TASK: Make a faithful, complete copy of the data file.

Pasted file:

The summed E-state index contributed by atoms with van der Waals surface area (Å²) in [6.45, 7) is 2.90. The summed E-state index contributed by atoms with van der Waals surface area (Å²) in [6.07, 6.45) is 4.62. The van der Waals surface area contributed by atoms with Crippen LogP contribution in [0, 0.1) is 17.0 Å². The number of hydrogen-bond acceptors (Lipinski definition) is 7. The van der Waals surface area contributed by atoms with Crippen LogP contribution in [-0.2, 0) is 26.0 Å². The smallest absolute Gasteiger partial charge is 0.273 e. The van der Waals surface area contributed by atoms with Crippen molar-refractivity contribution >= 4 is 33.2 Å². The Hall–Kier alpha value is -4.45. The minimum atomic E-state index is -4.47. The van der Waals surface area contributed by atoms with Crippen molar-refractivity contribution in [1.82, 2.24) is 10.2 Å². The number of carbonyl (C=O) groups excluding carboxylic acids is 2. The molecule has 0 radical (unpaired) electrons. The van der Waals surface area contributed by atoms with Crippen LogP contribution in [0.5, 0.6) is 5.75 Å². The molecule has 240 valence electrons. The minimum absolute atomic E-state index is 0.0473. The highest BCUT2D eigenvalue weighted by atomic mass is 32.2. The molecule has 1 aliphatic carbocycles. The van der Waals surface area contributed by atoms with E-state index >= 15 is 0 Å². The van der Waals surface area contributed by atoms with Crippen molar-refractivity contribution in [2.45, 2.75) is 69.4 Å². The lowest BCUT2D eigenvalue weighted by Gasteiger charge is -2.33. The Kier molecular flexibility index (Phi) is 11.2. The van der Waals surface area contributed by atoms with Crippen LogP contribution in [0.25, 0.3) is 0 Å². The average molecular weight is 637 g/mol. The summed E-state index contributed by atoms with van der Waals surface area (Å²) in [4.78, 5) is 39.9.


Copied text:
The summed E-state index contributed by atoms with van der Waals surface area (Å²) in [6.45, 7) is 2.90. The summed E-state index contributed by atoms with van der Waals surface area (Å²) in [6.07, 6.45) is 4.62. The van der Waals surface area contributed by atoms with Crippen LogP contribution in [0, 0.1) is 17.0 Å². The number of hydrogen-bond acceptors (Lipinski definition) is 7. The van der Waals surface area contributed by atoms with Crippen LogP contribution in [-0.2, 0) is 26.0 Å². The smallest absolute Gasteiger partial charge is 0.273 e. The van der Waals surface area contributed by atoms with Crippen molar-refractivity contribution >= 4 is 33.2 Å². The Hall–Kier alpha value is -4.45. The minimum atomic E-state index is -4.47. The van der Waals surface area contributed by atoms with Crippen molar-refractivity contribution in [1.82, 2.24) is 10.2 Å². The number of carbonyl (C=O) groups excluding carboxylic acids is 2. The molecule has 0 radical (unpaired) electrons. The van der Waals surface area contributed by atoms with Crippen LogP contribution in [0.5, 0.6) is 5.75 Å². The molecule has 240 valence electrons. The minimum absolute atomic E-state index is 0.0473. The highest BCUT2D eigenvalue weighted by atomic mass is 32.2. The molecule has 1 aliphatic carbocycles. The van der Waals surface area contributed by atoms with E-state index >= 15 is 0 Å². The van der Waals surface area contributed by atoms with Crippen molar-refractivity contribution in [2.45, 2.75) is 69.4 Å². The lowest BCUT2D eigenvalue weighted by Gasteiger charge is -2.33. The Kier molecular flexibility index (Phi) is 11.2. The van der Waals surface area contributed by atoms with Crippen LogP contribution in [0.25, 0.3) is 0 Å². The average molecular weight is 637 g/mol. The summed E-state index contributed by atoms with van der Waals surface area (Å²) in [4.78, 5) is 39.9.